I’ve had pets all of my life. I’m not a pet hater. I love pets. I just think we should put the price of a pet in perspective. The land to grow the corn and wheat they eat. The detriment to wild birds from predatory cats. Consider the horror stories of people who don’t know how to care for pets and abandon them or mistreat them by neglect. The medical resources used to treat them. The continual cost of animal control by every county and city in the U.S. is a direct result of the mishandling of pets by humans.

Go ahead. Get out the whip!

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Time is:

Too slow for those who Wait,

Too Swift for those who Fear,

Too Long for those who Grieve,

Too short for those who Rejoice;

But for those who Love time is Eternity.  (By Anonymous)

I’m feeling poetic this morning.

Hope you enjoy this beautiful piece as much as I did.

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Life is a grand party and I’m thankful for the liberties we have, the protections we enjoy, our ability to pursue happiness; those things that deserve a lifetime of giving thanks. Closer to home, I’m thankful for my children, home and family. Home most likely for us is  four square walls, but it can be a hut in the wild, a place on the grass, a cave near a beach or any place the heart can rest,  but one essential component for me is best expressed by the  poet, Charles Swain:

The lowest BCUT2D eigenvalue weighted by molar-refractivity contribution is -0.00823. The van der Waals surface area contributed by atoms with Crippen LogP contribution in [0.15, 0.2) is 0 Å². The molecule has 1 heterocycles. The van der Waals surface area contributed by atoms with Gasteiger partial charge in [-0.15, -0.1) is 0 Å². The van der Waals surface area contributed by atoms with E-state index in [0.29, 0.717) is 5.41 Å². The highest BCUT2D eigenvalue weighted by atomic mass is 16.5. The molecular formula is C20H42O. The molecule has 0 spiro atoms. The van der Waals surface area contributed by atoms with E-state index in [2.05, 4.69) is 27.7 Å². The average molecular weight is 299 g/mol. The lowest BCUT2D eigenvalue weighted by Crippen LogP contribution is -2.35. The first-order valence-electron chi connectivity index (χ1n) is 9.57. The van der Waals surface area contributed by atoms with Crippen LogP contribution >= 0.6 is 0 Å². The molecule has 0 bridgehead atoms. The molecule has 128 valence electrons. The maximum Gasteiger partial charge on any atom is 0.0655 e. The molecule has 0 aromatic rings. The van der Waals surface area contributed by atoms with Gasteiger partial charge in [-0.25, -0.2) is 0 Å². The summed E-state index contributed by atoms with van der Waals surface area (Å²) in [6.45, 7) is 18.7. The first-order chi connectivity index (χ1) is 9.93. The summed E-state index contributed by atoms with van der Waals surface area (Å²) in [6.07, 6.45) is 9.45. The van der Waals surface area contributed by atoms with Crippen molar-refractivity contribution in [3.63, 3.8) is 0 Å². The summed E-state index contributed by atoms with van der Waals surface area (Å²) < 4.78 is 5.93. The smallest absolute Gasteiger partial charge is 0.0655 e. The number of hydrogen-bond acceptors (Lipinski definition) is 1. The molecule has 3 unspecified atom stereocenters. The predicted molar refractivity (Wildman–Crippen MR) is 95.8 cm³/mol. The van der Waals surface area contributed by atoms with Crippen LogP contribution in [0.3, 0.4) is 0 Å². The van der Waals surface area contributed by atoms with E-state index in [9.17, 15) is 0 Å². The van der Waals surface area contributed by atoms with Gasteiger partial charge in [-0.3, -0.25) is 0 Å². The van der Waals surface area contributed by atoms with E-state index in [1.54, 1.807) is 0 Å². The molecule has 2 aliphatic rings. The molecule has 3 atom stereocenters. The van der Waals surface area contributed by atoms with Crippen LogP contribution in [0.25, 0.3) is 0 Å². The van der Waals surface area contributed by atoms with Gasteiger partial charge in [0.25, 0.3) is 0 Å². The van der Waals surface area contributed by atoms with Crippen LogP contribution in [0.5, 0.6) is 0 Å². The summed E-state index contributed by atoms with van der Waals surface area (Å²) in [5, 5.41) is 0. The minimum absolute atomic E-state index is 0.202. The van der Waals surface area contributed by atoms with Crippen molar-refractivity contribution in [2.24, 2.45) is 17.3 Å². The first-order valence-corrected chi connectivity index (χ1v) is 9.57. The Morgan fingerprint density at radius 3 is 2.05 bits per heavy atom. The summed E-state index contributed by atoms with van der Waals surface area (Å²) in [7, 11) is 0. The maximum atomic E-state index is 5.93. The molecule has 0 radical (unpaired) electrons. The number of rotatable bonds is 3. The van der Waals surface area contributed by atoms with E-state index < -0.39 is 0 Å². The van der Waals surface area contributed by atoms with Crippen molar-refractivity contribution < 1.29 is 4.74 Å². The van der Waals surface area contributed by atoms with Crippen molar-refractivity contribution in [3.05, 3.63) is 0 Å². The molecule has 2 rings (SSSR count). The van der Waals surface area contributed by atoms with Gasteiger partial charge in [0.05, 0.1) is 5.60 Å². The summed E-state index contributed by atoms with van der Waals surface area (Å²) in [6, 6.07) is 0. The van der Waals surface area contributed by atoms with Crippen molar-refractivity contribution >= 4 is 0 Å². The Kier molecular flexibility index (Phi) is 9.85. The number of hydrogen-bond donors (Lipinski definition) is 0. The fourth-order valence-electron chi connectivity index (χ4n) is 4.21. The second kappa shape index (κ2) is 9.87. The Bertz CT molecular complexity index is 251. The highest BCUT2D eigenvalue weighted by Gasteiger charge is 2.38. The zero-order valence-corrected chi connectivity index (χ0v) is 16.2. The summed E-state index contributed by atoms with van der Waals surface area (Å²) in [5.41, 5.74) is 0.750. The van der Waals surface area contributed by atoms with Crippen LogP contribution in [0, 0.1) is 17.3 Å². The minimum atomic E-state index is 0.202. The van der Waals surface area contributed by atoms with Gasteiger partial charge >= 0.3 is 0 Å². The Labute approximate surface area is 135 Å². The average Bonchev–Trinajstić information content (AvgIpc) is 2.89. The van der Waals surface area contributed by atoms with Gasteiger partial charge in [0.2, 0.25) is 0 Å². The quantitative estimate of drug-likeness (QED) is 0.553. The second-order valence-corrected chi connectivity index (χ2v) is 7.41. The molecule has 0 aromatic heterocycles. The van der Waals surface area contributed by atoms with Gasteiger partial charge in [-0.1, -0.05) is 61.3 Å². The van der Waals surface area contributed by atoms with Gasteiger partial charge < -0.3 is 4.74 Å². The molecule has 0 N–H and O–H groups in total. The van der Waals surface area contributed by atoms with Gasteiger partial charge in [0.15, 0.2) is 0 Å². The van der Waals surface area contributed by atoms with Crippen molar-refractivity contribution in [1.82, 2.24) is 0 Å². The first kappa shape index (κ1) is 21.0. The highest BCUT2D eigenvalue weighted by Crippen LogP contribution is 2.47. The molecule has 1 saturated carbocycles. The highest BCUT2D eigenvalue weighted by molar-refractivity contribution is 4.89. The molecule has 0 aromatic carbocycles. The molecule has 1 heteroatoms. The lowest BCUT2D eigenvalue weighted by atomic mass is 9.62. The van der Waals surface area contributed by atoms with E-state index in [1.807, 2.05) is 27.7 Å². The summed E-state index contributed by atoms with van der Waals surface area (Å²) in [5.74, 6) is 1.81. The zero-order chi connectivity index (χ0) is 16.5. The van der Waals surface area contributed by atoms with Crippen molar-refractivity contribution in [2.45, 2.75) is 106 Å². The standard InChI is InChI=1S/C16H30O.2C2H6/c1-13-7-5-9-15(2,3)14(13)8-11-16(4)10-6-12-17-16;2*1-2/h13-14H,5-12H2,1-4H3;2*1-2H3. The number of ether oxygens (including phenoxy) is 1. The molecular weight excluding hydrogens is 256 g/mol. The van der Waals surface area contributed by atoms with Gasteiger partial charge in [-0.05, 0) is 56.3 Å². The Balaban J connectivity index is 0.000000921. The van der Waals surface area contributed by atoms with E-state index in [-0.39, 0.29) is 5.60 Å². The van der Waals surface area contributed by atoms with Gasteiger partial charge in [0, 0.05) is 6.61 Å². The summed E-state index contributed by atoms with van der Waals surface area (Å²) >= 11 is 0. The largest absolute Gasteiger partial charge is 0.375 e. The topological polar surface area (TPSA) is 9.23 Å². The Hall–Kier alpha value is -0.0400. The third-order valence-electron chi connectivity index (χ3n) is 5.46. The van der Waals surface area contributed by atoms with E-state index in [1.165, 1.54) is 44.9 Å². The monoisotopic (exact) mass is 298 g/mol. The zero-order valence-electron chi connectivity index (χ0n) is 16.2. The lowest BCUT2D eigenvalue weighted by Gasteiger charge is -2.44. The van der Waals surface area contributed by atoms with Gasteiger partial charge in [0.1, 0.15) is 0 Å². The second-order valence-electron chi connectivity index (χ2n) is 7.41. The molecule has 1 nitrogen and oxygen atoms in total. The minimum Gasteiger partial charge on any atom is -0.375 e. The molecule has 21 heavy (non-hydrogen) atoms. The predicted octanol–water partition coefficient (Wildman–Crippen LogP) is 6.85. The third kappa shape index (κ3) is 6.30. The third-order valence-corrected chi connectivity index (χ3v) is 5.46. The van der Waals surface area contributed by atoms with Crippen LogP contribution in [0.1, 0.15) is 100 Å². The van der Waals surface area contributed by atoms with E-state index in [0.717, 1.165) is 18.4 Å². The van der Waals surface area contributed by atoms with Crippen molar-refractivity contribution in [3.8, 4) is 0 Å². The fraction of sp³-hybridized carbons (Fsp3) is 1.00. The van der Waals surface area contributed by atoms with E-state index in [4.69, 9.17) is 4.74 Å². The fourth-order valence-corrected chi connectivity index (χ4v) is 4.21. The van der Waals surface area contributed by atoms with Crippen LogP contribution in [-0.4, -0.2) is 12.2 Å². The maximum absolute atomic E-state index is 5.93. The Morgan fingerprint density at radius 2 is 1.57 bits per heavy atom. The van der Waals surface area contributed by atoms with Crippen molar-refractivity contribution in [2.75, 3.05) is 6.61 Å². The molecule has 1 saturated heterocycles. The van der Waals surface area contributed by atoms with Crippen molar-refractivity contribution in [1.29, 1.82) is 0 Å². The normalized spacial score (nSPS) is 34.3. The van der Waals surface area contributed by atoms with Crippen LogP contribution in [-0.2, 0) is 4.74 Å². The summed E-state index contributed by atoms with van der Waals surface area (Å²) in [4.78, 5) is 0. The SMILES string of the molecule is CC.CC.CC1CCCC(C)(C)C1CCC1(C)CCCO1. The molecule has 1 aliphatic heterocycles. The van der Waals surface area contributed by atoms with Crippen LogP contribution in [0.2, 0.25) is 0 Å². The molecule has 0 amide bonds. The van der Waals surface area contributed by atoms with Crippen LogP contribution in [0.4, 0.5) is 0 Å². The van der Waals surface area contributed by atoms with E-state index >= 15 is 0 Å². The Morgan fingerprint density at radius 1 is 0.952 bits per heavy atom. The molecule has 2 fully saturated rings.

Home’s not merely four square walls,

It needs something to endear it;

Home is where the heart can bloom,

Where there’s some kind lip to cheer it!

What is home with none to meet,

None to welcome, none to greet us?

Home is where there’s one to love!

Home is where  there’s one to love us.



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I’ve had almost continuous company since Dec. 22nd. Yesterday, my brother, Norman left, and the house was eerily quiet after a storm of activity. I plopped in a chair and read magazines for about an hour before attempting to do a thing. An article in one of those magazines was about testing stress levels. In short, it claimed that looking at pictures was the best stress reliever among a number of activities. And, of course, I’ve taken more pictures and looked at more pictures than any other year of my life. Normally, I don’t look at Jim’s blog before setting out my blog. This time, he called me, and I did. It was pictures he had taken of me. So, in turn, I’m going to post pictures I’ve taken of Jim.